As some of you may have spotted by now one of my major passions is teaching anatomy and SAFE yoga so that we may continue our practice long into old age!
In this article I wanted to take a closer look at the anatomy of shoulders and how we can use this knowledge to keep them safe in Chaturanga Dandasana – a pose sometimes seen as the culprit of many yoga injuries. We’ll begin with a run-through of the main muscles around the shoulder, how they can end up being misaligned, and how to use the muscles to integrate the shoulder joint to keep it healthy and safe in our yoga practice.
Who’s who in the shoulder? Three bones and a lot of muscles!
Let’s start with a bit of anatomy. While the hip joint is designed for its stability, the shoulder girdle is known more for its mobility. It is a spacious, shallow joint made up of three bones:
Scapula (shoulder blade) Clavicle (collar bone) and Humerus (upper arm bone).
There are many different muscles at work in the shoulder girdle; either holding the three bones together or moving them. We can group these into three categories:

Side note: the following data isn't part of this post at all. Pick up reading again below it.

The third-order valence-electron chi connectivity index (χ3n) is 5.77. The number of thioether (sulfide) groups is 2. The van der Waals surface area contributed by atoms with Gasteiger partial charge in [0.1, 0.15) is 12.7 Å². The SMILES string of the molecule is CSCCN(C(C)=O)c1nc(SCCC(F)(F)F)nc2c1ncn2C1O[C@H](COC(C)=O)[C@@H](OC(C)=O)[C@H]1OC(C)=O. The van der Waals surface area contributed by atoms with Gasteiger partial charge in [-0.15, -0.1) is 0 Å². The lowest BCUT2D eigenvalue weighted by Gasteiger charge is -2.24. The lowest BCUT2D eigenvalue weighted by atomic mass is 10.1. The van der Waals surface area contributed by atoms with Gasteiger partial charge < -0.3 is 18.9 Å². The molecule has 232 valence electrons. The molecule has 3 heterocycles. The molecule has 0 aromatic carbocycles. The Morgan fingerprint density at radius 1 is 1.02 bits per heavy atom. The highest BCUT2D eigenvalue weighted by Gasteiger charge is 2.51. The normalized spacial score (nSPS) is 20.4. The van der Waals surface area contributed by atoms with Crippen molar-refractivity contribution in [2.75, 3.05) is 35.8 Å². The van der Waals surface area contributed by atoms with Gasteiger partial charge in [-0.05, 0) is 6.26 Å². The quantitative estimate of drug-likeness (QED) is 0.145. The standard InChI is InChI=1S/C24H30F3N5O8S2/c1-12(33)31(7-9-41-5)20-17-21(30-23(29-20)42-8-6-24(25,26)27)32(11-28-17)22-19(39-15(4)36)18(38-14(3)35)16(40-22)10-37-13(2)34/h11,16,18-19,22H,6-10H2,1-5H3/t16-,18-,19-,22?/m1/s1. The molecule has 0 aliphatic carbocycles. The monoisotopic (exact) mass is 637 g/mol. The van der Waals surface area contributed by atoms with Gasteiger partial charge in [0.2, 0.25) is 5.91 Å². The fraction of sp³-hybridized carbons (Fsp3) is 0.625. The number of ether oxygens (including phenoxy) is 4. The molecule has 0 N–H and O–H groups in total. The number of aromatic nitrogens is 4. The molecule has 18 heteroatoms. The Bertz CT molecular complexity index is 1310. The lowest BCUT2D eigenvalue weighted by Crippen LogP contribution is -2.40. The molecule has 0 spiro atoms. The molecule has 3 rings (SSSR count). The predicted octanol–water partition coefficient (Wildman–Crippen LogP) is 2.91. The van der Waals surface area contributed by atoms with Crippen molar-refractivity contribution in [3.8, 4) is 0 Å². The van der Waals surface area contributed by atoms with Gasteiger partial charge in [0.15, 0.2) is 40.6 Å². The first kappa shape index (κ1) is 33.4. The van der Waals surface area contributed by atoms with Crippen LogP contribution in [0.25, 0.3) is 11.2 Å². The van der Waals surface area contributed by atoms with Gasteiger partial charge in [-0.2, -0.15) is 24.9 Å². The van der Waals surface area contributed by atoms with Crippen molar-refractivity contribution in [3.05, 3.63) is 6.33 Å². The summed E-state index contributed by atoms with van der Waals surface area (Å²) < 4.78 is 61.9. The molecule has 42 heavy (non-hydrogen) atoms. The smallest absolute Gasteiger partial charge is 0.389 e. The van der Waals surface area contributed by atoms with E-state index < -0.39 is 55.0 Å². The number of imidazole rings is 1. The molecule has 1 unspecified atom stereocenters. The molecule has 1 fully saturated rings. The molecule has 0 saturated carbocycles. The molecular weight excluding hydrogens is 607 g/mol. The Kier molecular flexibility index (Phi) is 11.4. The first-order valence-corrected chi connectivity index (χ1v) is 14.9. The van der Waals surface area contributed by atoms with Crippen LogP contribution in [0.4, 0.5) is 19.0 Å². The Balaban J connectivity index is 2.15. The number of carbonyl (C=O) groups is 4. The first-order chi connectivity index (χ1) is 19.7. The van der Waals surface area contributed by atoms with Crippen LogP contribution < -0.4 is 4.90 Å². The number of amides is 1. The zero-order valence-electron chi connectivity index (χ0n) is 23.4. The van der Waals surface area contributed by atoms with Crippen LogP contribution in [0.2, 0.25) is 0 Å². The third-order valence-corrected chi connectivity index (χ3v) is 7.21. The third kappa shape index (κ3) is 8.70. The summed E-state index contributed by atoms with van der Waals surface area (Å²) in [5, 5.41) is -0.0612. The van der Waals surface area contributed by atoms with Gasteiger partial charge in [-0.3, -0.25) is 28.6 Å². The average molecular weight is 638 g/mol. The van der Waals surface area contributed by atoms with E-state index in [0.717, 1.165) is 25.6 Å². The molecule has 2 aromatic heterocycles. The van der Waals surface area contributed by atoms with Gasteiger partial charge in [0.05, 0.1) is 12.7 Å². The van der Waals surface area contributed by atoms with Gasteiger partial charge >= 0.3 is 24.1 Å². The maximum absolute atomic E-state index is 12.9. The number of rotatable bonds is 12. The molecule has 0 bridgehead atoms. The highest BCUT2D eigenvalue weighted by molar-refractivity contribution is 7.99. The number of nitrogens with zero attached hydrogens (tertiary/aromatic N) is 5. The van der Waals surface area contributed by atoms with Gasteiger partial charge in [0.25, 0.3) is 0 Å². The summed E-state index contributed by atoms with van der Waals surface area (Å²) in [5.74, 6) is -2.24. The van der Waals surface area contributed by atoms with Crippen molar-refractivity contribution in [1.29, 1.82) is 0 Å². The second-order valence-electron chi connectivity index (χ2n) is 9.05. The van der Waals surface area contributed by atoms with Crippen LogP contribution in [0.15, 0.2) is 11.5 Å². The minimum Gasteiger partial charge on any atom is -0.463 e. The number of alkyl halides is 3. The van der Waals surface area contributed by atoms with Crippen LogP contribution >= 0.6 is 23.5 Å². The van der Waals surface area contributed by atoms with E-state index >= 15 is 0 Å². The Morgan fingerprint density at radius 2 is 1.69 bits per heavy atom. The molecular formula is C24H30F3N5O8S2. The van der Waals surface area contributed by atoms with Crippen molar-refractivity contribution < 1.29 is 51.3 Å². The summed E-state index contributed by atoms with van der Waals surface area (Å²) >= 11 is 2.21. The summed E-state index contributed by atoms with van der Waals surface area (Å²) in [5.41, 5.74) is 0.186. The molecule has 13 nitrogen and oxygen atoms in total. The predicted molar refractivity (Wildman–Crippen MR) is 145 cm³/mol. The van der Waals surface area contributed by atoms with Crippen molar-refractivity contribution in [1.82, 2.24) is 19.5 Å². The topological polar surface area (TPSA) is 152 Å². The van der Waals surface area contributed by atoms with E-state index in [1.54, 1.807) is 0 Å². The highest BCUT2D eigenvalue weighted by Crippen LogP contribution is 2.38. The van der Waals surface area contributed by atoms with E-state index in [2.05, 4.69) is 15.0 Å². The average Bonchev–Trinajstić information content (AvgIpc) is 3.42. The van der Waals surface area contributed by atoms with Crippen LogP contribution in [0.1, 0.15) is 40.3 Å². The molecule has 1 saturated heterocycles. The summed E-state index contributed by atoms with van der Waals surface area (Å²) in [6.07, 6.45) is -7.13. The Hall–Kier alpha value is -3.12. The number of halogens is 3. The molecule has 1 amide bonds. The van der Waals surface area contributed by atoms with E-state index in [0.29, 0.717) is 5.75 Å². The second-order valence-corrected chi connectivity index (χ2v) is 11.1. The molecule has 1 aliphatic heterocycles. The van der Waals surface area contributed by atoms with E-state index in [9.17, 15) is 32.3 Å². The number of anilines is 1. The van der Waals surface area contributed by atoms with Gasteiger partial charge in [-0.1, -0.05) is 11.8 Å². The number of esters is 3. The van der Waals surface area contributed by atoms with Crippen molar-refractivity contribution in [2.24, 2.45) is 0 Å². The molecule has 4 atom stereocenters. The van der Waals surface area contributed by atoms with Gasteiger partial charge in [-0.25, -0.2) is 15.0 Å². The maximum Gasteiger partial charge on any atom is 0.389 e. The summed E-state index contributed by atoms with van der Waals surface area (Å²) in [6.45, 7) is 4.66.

Rotator cuff muscles – These muscles attach the upper arm bone into the joint created by the collar bone and the shoulder blade. They also move the arm sideways away from the body (as if flapping a wing) and rotate the arm in two different directions.
Muscles that move the humerus bone (but are not attached to the scapula), and;
Muscles that move the scapula
Rotator cuff muscles
|Supraspinatus||humerus abduction||lift your arms out to the side|
|Infraspinatus & Teres Minor|
twist your arms with your knuckles
twist your arms with your knuckles
Muscles that move the humerus bone (but are not attached to the scapula)
abduction of humerus in flexed position
|start with your arms straight out in front|
and bring your palms together
|Latissimus Dorsi||adducting humerus to side body|
with your arms out in a T shape,
lower them to your sides
|Lateral Deltoid||adduction of|
humerus (with supraspinatus)
with your arms at your side,
raise them to a T shape
|Anterior Deltoid||flexion of humerus|
with your arms by your sides,
raise them up in front of you
|Posterior Deltoid||extension of humerus|
with your arms by your sides,
bring them behind you (as if clasping your hands behind your back)
Muscles that move the scapula
|Pectoralis Minor||anterior and inferior tipping of scapula|
(if the ribs are not moving)
|tilting the top of the shoulder forward and down|
|Serratus Anterior||protraction of scapula|
forward rounding of the shoulders
|Levator Scapula & Upper Trapezius||elevation of scapula|